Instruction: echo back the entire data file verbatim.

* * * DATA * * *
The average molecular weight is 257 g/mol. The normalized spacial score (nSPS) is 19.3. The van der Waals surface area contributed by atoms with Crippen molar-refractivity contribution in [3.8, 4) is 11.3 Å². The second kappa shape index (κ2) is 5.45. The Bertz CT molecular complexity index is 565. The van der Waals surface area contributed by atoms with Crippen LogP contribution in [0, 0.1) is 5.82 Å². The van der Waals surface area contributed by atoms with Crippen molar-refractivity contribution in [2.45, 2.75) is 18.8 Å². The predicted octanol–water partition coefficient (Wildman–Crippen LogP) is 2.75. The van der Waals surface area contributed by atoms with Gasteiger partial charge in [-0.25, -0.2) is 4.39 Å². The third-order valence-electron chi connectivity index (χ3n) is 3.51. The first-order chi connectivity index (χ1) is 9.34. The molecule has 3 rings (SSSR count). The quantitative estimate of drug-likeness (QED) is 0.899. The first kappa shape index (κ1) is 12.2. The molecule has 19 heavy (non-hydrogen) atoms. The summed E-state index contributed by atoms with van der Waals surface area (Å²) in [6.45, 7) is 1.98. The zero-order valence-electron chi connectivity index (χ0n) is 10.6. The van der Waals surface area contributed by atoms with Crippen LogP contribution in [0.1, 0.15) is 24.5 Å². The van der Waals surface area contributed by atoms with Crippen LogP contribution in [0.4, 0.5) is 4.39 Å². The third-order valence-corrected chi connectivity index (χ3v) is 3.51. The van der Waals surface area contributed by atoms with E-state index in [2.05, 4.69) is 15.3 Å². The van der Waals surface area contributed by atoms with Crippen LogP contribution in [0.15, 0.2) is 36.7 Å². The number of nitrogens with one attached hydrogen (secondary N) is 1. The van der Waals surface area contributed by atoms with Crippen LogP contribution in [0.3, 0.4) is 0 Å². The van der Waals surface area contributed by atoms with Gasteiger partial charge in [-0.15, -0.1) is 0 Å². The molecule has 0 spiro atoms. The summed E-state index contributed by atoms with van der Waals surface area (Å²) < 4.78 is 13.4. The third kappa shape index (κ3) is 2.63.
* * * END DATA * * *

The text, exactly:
The average molecular weight is 257 g/mol. The normalized spacial score (nSPS) is 19.3. The van der Waals surface area contributed by atoms with Crippen molar-refractivity contribution in [3.8, 4) is 11.3 Å². The second kappa shape index (κ2) is 5.45. The Bertz CT molecular complexity index is 565. The van der Waals surface area contributed by atoms with Crippen LogP contribution in [0, 0.1) is 5.82 Å². The van der Waals surface area contributed by atoms with Crippen molar-refractivity contribution in [2.45, 2.75) is 18.8 Å². The predicted octanol–water partition coefficient (Wildman–Crippen LogP) is 2.75. The van der Waals surface area contributed by atoms with Gasteiger partial charge in [-0.25, -0.2) is 4.39 Å². The third-order valence-electron chi connectivity index (χ3n) is 3.51. The first-order chi connectivity index (χ1) is 9.34. The molecule has 3 rings (SSSR count). The quantitative estimate of drug-likeness (QED) is 0.899. The first kappa shape index (κ1) is 12.2. The molecule has 19 heavy (non-hydrogen) atoms. The summed E-state index contributed by atoms with van der Waals surface area (Å²) in [6.45, 7) is 1.98. The zero-order valence-electron chi connectivity index (χ0n) is 10.6. The van der Waals surface area contributed by atoms with Crippen LogP contribution in [0.1, 0.15) is 24.5 Å². The van der Waals surface area contributed by atoms with Crippen LogP contribution in [0.4, 0.5) is 4.39 Å². The third-order valence-corrected chi connectivity index (χ3v) is 3.51. The van der Waals surface area contributed by atoms with E-state index in [2.05, 4.69) is 15.3 Å². The van der Waals surface area contributed by atoms with Crippen LogP contribution in [0.15, 0.2) is 36.7 Å². The number of nitrogens with one attached hydrogen (secondary N) is 1. The van der Waals surface area contributed by atoms with Crippen LogP contribution in [0.3, 0.4) is 0 Å². The van der Waals surface area contributed by atoms with Gasteiger partial charge in [-0.15, -0.1) is 0 Å². The molecule has 0 spiro atoms. The summed E-state index contributed by atoms with van der Waals surface area (Å²) < 4.78 is 13.4. The third kappa shape index (κ3) is 2.63.